Although not everything in Persona 3 is perfect. The game gas a myriad of issues; some of are due to the game’s age, while others are design issues that were evident when it first released. I’m talking about things like the lack of Social Links for party members. Friendship is a huge theme in the Persona series, however, in Persona 3 the main character rarely interacts with his fellow party members. Your character is labeled the leader of your group, however, whenever a group discussion takes place your character is promptly ignored throughout like he’s some quiet outsider no one cares about rather than the one calling the shots. This is also problem because when the characters begin to declare the source of their strength is their unbreakable friendship, it rings a little hallow. Having individual Social Links for every party member, like how it is in Persona 4 and 5, would have fixed this problem by having the player actually involved in their fellow party member’s character arcs instead of it all occurring in scripted moments where the main character isn’t usually even present. But as it stands, in Persona 3 the only party members with their own Social Links are the females, all of which lead to the player entering a romantic relationship with them. So unless you are fine with your character being a total player, you’re not going to get to much chances to delve deeper into these characters’ psyches. Although, admittedly, this is the weakest crop of characters of any Persona game. Not to say they aren’t far better than your average run-of-the-mill JRPG’s cast, but none of the characters particularly stood out to me, while as an overall group they are held back by two serious weak points, Junpei and Ken, whom are among the most annoying and unlikable characters I’ve ever encountered in a video game. The less said about them the better.

The overarching plot also suffers from some pacing issues. Three quarters of the game involve a lot of waiting around for the next literal monster of the month to show up – this is because the characters believe the way to end the Dark Hour is by defeating the twelve Shadows that appear only when the moon is full. And due to this, the time between full moons is very lethargic with actual plot developments being few and far between. Another problem, one Persona’s writers still struggle with, is the plot twists are so straightforward that they can be seen coming a mile away.

Persona 3’s gameplay isn’t exempt either. Like I mentioned earlier, Persona 3 is missing many of the improvements that later games added, which, fair or not, does make the combat feel a bit sluggish in comparison. Not having control of your party members is one of the biggest issues, as their AI is unreliable and tend to prioritize healing themselves over you, which is a huge problem because if you die than it’s game over and could result in you losing hours of progress depending on your last save. The dungeon crawling aspects haven’t aged as well either. With only one dungeon, a giant tower that appears during the Dark Hour in place of the protagonists’ school called the Tartarus, the repetitive nature of grinding in the same place throughout an nearly one hundred hour game can become quite tiresome. It doesn’t help that the Tartarus is already a bland and uninspiring place to explore with the only difference between its two hundred floors being the occasional palette change.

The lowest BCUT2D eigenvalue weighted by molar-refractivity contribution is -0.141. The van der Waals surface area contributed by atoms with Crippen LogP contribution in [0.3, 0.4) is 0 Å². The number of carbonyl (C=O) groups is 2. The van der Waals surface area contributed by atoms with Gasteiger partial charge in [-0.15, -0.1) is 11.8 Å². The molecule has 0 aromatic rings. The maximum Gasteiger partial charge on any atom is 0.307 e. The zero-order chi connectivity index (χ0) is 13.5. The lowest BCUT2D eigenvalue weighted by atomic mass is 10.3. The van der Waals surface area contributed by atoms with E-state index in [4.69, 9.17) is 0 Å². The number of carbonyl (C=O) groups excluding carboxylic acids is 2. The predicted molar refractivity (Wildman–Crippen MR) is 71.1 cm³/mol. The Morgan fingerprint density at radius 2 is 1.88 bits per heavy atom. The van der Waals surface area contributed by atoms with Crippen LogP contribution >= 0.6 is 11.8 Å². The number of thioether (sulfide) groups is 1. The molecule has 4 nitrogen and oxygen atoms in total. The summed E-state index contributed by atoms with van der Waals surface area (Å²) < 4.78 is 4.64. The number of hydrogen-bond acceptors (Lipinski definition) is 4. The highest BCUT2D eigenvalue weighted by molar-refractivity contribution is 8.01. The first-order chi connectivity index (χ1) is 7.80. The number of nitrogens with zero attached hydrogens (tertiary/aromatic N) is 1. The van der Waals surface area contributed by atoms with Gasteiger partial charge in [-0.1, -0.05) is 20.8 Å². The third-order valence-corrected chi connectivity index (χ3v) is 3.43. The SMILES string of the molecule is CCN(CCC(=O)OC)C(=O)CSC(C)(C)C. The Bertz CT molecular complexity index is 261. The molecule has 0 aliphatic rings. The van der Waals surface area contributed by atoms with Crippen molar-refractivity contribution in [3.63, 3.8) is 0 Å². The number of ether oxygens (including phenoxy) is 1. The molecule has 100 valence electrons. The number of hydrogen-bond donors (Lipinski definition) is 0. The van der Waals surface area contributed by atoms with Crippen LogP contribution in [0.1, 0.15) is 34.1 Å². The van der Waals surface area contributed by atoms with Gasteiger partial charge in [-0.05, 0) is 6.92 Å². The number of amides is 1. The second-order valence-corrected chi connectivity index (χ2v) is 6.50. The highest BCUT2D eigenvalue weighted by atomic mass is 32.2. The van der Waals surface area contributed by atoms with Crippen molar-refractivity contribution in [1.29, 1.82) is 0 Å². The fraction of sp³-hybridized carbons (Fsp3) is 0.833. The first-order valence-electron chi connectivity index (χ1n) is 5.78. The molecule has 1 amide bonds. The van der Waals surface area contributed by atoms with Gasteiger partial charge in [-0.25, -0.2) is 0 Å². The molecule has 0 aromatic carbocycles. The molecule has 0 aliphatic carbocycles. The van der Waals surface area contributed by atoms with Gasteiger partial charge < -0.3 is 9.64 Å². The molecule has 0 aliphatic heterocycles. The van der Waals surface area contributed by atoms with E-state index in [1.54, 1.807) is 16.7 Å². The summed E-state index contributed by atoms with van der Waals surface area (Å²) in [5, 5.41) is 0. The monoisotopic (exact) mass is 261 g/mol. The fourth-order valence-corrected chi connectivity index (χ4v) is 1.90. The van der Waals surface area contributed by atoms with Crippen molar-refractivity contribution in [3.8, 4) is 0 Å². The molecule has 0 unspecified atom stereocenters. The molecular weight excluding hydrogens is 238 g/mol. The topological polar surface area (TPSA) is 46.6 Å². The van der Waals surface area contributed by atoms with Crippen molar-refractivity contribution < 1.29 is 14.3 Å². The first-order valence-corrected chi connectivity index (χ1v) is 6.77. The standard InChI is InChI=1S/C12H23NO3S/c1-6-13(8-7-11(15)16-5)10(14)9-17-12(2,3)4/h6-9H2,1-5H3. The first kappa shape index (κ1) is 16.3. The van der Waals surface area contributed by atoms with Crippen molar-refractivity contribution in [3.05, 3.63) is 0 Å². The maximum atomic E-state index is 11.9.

Of course, some of these issues I mentioned were corrected in the PlayStation Portable version of the game, which also added other content to the game, like the ability to play as a female main character. However, that version has issues of its own that would require a review of its own to tackle whereas this review for all intent and purposes is pertaining to the PlayStation 2 version only. Speaking of the PlayStation 2, Persona 3 actually has aged well for a game that came out on a console that it closing in on it’s twentieth anniversary; the character models and textures still look fairly decent, though the quality of the anime cutscenes vary and are a hit-or-miss. I have also yet to touch on the soundtrack, which is probably a mistake on my part because it’s a thing of beauty and just another indictor of why the Persona franchise should be mentioned whenever discussing the greatest music in video games.

I may not be the most unbiased person to say this as Persona is my favorite video game franchise of all time, but Persona 3 remains a great game to this day. I may not love it as much as Person 4 and 5, but I would still use the word “love” to describe my feelings for Persona 3, for without it laying the foundation to establish this winning formula the two previously mentioned games wouldn’t even exist. But I digress, Persona 3 is strong enough on it’s own laurels to warrant the praise. Sure it’s age hampers it in some areas, but all in all it does enough things exceptionally well to overcome these issues, which is what makes it still worth playing even to this day.

Joseph Gedgaudas

Joseph has been playing video game his entire life and writing almost just as long, so it was only about time for him to start to writing about video games. When it comes to his choice of games, he is a lover of all things Japanese, though he tries his best to balance his gaming diet with Western titles, too.